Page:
This court rejects that argument. Petitioner erroneously assumes that he is not and cannot be anything but a school delinquent. Petitioner gives no consideration to the factor of his age, the difference between school delinquency and the crime of assault in the third degree, and the lack of jurisdiction in the Family Court to try and determine a charge of assault in the third degree.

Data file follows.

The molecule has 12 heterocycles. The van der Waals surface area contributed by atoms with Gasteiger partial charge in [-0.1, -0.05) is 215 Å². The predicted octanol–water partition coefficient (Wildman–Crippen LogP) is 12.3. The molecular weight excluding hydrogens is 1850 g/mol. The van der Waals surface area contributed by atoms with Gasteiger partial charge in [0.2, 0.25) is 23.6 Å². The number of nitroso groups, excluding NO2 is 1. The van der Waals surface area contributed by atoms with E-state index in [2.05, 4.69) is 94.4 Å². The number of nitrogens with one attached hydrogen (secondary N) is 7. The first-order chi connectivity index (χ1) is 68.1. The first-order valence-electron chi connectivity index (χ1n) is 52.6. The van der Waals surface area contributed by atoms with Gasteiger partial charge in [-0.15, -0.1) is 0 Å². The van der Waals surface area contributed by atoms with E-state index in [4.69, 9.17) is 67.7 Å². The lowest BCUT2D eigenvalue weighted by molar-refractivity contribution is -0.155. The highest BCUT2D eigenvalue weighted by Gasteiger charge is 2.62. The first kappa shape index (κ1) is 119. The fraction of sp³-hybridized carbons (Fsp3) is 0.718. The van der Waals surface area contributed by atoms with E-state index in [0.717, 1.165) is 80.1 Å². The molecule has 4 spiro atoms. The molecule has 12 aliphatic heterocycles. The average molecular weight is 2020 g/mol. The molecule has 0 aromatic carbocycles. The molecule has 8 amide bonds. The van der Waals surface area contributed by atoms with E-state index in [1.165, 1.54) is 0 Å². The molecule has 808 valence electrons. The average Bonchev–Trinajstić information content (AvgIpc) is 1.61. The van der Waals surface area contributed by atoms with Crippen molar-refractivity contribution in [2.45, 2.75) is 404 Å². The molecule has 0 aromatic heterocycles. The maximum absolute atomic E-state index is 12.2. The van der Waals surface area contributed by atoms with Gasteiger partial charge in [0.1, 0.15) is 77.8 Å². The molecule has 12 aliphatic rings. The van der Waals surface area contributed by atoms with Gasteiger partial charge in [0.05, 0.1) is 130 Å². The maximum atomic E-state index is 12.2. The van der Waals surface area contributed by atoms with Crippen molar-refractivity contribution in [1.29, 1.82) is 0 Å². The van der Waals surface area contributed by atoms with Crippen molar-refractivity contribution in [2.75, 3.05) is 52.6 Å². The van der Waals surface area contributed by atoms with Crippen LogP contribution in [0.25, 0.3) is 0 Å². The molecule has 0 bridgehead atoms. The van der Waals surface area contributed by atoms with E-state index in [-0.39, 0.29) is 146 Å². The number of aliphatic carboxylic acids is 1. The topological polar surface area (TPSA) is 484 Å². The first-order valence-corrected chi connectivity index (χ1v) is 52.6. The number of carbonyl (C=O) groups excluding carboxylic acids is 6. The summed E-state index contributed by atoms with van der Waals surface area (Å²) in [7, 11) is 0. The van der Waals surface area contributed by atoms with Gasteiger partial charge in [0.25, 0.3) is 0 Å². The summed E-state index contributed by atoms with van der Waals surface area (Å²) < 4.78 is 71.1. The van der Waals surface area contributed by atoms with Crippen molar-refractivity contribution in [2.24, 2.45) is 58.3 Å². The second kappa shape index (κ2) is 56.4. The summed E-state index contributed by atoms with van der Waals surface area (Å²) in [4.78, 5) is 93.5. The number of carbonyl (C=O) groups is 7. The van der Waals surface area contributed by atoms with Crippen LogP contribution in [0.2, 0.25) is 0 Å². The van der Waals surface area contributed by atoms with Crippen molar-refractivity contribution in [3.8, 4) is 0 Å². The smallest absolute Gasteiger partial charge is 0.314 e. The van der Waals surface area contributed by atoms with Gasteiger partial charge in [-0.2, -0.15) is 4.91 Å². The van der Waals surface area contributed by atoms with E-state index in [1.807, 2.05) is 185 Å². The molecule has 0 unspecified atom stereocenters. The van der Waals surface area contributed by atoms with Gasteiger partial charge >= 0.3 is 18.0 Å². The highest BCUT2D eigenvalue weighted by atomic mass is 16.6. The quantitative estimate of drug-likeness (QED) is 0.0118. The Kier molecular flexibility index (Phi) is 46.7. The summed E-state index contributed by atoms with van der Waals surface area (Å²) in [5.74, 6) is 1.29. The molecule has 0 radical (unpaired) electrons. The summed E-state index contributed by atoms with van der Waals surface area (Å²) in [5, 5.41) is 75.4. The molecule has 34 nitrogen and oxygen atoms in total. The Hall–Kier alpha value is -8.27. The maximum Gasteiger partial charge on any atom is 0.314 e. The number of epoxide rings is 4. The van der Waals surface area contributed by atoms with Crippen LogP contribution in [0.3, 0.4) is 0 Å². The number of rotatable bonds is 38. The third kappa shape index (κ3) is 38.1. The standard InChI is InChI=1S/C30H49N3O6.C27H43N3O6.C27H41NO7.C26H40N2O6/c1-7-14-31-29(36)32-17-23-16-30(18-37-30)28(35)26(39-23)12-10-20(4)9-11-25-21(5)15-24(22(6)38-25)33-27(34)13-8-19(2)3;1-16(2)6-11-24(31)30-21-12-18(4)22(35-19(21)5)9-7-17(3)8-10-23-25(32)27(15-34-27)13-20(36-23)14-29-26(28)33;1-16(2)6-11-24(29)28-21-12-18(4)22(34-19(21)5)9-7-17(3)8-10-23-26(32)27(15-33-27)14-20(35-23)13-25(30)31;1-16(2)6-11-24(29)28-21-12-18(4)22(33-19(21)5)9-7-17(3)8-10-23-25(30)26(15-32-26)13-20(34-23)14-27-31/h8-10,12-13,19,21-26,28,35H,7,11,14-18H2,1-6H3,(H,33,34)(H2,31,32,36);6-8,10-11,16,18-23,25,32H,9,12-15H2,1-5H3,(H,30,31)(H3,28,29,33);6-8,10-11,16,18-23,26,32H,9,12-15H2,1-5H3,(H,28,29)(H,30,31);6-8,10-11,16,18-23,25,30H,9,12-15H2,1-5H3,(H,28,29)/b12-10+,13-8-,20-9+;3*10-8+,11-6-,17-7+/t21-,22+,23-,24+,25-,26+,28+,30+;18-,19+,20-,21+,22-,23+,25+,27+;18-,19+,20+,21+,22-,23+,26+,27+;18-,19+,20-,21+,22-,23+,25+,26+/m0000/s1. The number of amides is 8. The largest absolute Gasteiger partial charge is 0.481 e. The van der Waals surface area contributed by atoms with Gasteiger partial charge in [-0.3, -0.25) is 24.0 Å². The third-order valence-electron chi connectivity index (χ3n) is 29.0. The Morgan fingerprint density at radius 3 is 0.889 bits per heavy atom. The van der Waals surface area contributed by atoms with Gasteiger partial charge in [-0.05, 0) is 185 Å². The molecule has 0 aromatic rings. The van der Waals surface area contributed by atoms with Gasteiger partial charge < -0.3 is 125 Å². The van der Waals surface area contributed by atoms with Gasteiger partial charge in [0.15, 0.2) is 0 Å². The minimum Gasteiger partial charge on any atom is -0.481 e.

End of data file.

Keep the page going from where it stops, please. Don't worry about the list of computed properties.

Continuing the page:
Part I of article 65 of the Education Law deals with compulsory education (§ 3205, subd. 3); school delinquency (§ 3214) and employment certificates (§ 3216 et seq.). A reading of section 3214 discloses the legislative scheme. Subdivision 1 thereof provides that a "school delinquent" is "a minor under seventeen years of age required by any of the provisions of part one of this article to attend upon instruction, who is a habitual truant from such instruction or is irregular in such attendance or insubordinate or disorderly during such attendance". (Emphasis supplied.) Subdivision 5 provides for a hearing to determine, with the consent of the person in parental relation, whether he shall attend a special day school or be confined in a parental school. It is at this point that the statute provides for court procedures if a person in parental relation refuses to consent or if, in effect, such person has no control over the school delinquent. Subdivision 1 of section 3232 (formerly § 3227) provides, and this is the section relied upon by the petitioner: "Courts of special sessions and magistrates' courts shall have concurrent jurisdiction with family courts to hear, try and determine charges of violation of the provisions of part one of this article, within their respective jurisdiction. * * * In the city of New York family courts shall have exclusive original jurisdiction in such proceedings. Notwithstanding other provisions of law, family courts shall have jurisdiction, for the purposes of part one of this article, of minors under the age of eighteen." (Emphasis supplied.)